SEATTLE - 5.30.03 - The Attorney General's office has filed suit against the operators of an Internet billing service who allegedly obtained customers without authorization and then charged them $4.99 for each minute they were connected to the service.
More than 100 complaints from Washington consumers have been received by the Attorney General's Consumer Protection Division concerning the scheme, which is operated by a New Jersey-based company called Alyon Technologies, Inc., and its Georgia affiliate, Telcollect.
The suit, filed in King County Superior Court by the Attorney General's High Tech Unit, accuses Alyon, Telcollect and Alyon president Stephane Touboul of violating the state's Consumer Protection Act by misrepresenting that consumers and telephone-line subscribers were legally obligated to pay the defendants for access to the content on certain web sites.
A number of mostly adult-oriented web sites provide the Alyon billing system as an alternative to payment by credit card for viewing material on the web sites.
According to the complaint, when visiting such web sites, consumers are confronted with a heavy barrage of popup boxes before deciding whether to utilize the alternate billing service. In the process of trying to close the popup boxes, they may unintentionally download a program that switches their computers to the Alyon billing system whenever certain web sites are visited. Some consumers who specifically declined to use the billing system were billed anyway.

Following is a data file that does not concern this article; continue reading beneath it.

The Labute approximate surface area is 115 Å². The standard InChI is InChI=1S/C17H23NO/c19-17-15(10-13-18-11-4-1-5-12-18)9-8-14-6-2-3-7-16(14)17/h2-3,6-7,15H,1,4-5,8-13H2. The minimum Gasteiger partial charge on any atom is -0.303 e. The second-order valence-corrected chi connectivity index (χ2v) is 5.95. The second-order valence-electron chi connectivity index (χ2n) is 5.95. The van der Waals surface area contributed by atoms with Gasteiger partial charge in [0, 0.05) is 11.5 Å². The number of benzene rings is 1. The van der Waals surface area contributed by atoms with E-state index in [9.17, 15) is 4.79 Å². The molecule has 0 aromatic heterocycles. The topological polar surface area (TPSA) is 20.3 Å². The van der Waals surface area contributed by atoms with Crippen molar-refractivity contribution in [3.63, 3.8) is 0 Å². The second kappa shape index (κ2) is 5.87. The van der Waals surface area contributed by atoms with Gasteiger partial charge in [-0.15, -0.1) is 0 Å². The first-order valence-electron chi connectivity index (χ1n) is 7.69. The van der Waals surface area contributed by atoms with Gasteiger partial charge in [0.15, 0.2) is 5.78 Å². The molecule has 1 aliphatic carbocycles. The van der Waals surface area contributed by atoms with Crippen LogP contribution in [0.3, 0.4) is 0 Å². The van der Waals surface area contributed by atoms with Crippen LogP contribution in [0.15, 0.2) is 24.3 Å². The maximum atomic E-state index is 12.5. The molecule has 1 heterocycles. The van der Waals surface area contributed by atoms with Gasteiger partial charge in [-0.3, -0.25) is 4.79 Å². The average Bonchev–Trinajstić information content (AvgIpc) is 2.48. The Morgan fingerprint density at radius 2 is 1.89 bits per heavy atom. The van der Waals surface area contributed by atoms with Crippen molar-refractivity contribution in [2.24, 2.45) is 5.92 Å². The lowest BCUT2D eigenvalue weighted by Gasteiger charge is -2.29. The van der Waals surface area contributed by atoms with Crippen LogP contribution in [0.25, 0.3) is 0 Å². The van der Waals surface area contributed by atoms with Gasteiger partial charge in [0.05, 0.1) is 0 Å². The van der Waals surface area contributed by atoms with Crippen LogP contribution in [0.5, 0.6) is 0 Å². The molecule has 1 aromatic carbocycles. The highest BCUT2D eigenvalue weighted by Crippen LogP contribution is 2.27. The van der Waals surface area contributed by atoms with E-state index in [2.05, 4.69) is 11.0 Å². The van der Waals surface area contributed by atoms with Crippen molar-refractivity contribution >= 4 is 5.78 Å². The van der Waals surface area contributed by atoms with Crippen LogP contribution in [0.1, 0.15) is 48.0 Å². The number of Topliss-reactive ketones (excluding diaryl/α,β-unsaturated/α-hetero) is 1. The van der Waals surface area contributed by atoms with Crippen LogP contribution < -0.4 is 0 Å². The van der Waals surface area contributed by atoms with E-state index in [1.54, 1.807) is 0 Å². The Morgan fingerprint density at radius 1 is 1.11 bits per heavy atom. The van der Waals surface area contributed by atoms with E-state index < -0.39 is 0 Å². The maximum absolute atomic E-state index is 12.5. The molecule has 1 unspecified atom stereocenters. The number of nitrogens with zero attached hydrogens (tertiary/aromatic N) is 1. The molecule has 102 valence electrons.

According to the state's complaint, the program enables the defendants to obtain the telephone numbers of the lines consumers are using to access the Internet. With that information, the defendants then mail bills demanding payment to the telephone line subscribers, even if the subscribers did not personally authorize downloading the program, and did not purchase materials on the web sites.
"In some cases, consumers are receiving bills for $600 worth of service, but have no idea what they are being billed for," said Attorney General Christine Gregoire. "This case demonstrates again how some unscrupulous operators may try to utilize high technology to rip off unwary consumers."
In cases where a minor has accessed a web site without the line subscriber's permission, Alyon has offered to reduce the amount it claims it is owed, but only if the line subscriber can provide an affidavit and copy of the minor's birth certificate. Several states and the Federal Trade Commission also have filed separate suits in connection with the billing service.
Washington's suit asks the court for a permanent injunction barring the defendants from continued violations of the state's consumer law, and a $2,000 civil penalty for each existing violation. The suit also seeks to recover the state's costs and attorney fees.